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Asus M4A78T-E - System very unstable - Help!

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May 7, 2010 8:08:58 AM

Back in June of 2009, I purchased a load of new parts on Newegg to use in building a completely new system, to replace an old Dell P4 that was not aging gracefully.

The system has the following components:

Motherboard: Asus M4A78T-E (BIOS Rev. 3303)
CPU: AMD Phenom II X3 720 @ 2.8 Ghz
Memory: 2x1 GB DDR3 (Crucial Ballistix 2GB (2 x 1GB) 240-Pin DDR3 SDRAM DDR3 1333 (PC3 10600) Dual Channel Kit Desktop Memory Model BL2KIT12864BA1336)
Power Supply: 580W unit (Mushkin Enhanced 550250 580W ATX12V / EPS12V SLI Certified CrossFire Ready Modular Active PFC Power Supply)
Operating System: Windows 7 Ultimate x64 (Retail) (Free for being a Launch Party host)

Other part specifications available, just ask.

A CPUID Hardware Monitor screenshot detailing current environmental temps/etc can be viewed below.



This screenshot was taken after the system had been up for 1 day & 19 hours. It crashed shortly after.

The system has trouble during the Windows boot process, often freezing on the animated flag or shortly thereafter, sometimes silently, sometimes beeping sporadically or steadily. If it makes it past the flag, it may bluescreen later in the boot process before the login screen appears with various BSODs, at least 5 different ones that I've seen. Often, it takes 10 hard resets to allow the system to boot successfully.

After it boots, it is often apparently stable, but will crash with no warning anywhere from 1 to 8 days later. (I leave the system on 24x7, shutting off the monitor at night.) Often I come home to a monitor that will not wake from sleep mode when I press a key on the keyboard along with no hard drive activity, indicating a crash. Sometimes I come home to a severely distorted display, also indicating a crash.

While it is running, it has only 1 apparent abnormality - If audio is playing from an application, such as a video file, and I stop the playback or close the app, the last few milliseconds of sound will replay in a continuous loop, which sounds similar to a buzzing sound, changing pitch depending on what the audio in question is. This phenomenon does not always occur, and I cannot reproduce it at will. In all cases, starting anything that plays audio will stop the errant sound and play audio as expected.

All drivers are up to date, all updates have been applied, and Windows reports nothing out of the ordinary. The system passes its BIOS POST with no problems.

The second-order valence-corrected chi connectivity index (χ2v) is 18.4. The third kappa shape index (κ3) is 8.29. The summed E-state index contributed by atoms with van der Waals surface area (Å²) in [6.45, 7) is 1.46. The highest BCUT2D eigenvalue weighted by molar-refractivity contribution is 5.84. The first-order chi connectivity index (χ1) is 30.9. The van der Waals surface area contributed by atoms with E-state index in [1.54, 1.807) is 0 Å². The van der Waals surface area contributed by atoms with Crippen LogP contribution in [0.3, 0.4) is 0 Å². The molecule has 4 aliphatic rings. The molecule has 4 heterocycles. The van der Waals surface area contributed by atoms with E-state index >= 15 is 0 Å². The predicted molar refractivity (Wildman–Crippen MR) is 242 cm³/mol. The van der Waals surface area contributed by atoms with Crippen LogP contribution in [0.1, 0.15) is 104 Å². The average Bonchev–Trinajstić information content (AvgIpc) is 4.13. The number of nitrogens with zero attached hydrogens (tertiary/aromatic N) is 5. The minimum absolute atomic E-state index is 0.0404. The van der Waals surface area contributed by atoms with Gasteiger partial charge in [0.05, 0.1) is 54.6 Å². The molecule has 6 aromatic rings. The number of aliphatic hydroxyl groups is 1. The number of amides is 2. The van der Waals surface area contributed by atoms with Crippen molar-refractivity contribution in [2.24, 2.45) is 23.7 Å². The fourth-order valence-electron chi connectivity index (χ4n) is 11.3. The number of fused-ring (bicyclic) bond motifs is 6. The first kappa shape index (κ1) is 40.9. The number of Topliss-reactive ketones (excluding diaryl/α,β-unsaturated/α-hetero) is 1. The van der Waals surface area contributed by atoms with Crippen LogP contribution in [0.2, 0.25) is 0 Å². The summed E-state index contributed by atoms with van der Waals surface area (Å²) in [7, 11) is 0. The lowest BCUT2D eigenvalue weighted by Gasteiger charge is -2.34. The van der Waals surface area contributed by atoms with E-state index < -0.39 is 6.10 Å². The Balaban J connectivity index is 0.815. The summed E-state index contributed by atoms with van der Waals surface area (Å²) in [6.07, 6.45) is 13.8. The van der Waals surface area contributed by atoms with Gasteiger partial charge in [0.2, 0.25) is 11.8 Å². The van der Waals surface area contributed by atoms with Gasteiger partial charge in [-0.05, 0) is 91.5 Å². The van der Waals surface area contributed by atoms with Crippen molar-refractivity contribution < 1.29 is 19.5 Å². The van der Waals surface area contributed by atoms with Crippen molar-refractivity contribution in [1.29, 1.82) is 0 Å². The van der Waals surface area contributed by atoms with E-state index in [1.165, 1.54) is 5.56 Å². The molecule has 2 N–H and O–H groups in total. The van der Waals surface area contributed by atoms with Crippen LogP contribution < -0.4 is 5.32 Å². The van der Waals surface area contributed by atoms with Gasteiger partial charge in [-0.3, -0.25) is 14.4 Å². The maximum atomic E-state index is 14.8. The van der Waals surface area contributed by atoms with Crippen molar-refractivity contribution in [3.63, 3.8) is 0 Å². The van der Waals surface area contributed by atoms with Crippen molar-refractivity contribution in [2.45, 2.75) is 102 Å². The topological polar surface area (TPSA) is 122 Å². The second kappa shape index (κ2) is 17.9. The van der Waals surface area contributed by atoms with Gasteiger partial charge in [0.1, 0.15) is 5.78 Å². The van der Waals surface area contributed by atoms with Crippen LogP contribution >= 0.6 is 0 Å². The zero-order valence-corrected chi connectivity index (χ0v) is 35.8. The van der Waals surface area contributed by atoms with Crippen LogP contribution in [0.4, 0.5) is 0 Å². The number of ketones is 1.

Any help would be very much appreciated.
a b B Homebuilt system
May 7, 2010 9:40:56 AM

Very strange. I would have no idea really... possibly hardware issues? For example, faulty RAM?
a b B Homebuilt system
May 7, 2010 2:04:02 PM

Test the memory with memtest86+.
Run manufacturer hard disk diagnostics.

I suspect the motherboard is about to go...
Related resources
May 7, 2010 8:50:16 PM

I ran the built-in Windows 7 memory diagnostic (found in safe mode/recovery options), but I was unable to find the results. I checked the system event log, but found nothing there.

Hard drive diagnostics have been run recently, passed.

One symptom I forgot to mention is that every now and then, when doing the hard resets to try to get the computer to boot, it will occasionally dump all BIOS settings and force me to enter the BIOS setup and re-enter all my information (Power saving, boot order, etc.) The BIOS battery is good, something else is causing all BIOS settings to be lost.

Also, how do you know when a motherboard itself is bad?
a b B Homebuilt system
May 10, 2010 2:16:34 PM

Try this:

http://www.memtest.org

If the fans and hard disks are spinning and the bios has been cleared and there is no activity on the monitor and the video card is good, it is usually a bad motherboard.
There must be no beeps from the speaker also. Best to test outside the case on a piece of cardboard.
May 10, 2010 7:10:12 PM

evongugg said:
Try this:

http://www.memtest.org

If the fans and hard disks are spinning and the bios has been cleared and there is no activity on the monitor and the video card is good, it is usually a bad motherboard.
There must be no beeps from the speaker also. Best to test outside the case on a piece of cardboard.


At the moment I have my old P4 setup to provide a working PC, and since I only have one monitor and limited space, the bad system must wait until I either get more desk space or another monitor. I'll be working on that later today.